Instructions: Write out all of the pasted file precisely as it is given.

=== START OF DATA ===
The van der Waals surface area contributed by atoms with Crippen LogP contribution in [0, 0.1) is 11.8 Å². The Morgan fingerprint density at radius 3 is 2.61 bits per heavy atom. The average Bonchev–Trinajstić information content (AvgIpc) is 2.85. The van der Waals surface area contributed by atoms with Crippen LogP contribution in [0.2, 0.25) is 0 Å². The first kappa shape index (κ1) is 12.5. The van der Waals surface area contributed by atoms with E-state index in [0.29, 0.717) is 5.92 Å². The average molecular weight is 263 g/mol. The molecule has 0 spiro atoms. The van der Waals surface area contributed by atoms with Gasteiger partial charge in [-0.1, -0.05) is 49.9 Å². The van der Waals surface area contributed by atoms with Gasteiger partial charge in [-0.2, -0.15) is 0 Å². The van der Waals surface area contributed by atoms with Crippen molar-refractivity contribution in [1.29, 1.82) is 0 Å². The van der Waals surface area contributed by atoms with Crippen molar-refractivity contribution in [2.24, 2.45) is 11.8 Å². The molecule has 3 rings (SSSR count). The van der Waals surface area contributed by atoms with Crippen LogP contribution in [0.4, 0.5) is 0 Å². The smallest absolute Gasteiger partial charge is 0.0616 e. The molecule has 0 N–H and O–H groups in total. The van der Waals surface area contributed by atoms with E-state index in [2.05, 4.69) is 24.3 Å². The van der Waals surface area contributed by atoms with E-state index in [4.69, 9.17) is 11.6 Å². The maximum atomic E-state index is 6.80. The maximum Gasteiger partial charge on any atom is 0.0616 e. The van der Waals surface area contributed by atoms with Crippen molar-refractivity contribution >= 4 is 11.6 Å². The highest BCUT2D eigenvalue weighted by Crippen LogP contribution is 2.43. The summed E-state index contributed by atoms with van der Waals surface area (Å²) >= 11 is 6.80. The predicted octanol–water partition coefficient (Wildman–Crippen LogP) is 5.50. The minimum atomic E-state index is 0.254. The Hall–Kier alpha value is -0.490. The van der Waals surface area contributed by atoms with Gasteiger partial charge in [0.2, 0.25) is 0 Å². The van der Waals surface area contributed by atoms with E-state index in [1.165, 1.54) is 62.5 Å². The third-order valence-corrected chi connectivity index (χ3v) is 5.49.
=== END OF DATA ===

The van der Waals surface area contributed by atoms with Crippen LogP contribution in [0, 0.1) is 11.8 Å². The Morgan fingerprint density at radius 3 is 2.61 bits per heavy atom. The average Bonchev–Trinajstić information content (AvgIpc) is 2.85. The van der Waals surface area contributed by atoms with Crippen LogP contribution in [0.2, 0.25) is 0 Å². The first kappa shape index (κ1) is 12.5. The van der Waals surface area contributed by atoms with E-state index in [0.29, 0.717) is 5.92 Å². The average molecular weight is 263 g/mol. The molecule has 0 spiro atoms. The van der Waals surface area contributed by atoms with Gasteiger partial charge in [-0.1, -0.05) is 49.9 Å². The van der Waals surface area contributed by atoms with Gasteiger partial charge in [-0.2, -0.15) is 0 Å². The van der Waals surface area contributed by atoms with Crippen molar-refractivity contribution in [1.29, 1.82) is 0 Å². The van der Waals surface area contributed by atoms with Crippen molar-refractivity contribution in [2.24, 2.45) is 11.8 Å². The molecule has 3 rings (SSSR count). The van der Waals surface area contributed by atoms with Crippen LogP contribution in [0.4, 0.5) is 0 Å². The smallest absolute Gasteiger partial charge is 0.0616 e. The molecule has 0 N–H and O–H groups in total. The van der Waals surface area contributed by atoms with E-state index in [2.05, 4.69) is 24.3 Å². The van der Waals surface area contributed by atoms with E-state index in [4.69, 9.17) is 11.6 Å². The maximum atomic E-state index is 6.80. The maximum Gasteiger partial charge on any atom is 0.0616 e. The van der Waals surface area contributed by atoms with Crippen molar-refractivity contribution >= 4 is 11.6 Å². The highest BCUT2D eigenvalue weighted by Crippen LogP contribution is 2.43. The summed E-state index contributed by atoms with van der Waals surface area (Å²) >= 11 is 6.80. The predicted octanol–water partition coefficient (Wildman–Crippen LogP) is 5.50. The minimum atomic E-state index is 0.254. The Hall–Kier alpha value is -0.490. The van der Waals surface area contributed by atoms with Gasteiger partial charge in [0.2, 0.25) is 0 Å². The van der Waals surface area contributed by atoms with E-state index in [1.165, 1.54) is 62.5 Å². The third-order valence-corrected chi connectivity index (χ3v) is 5.49.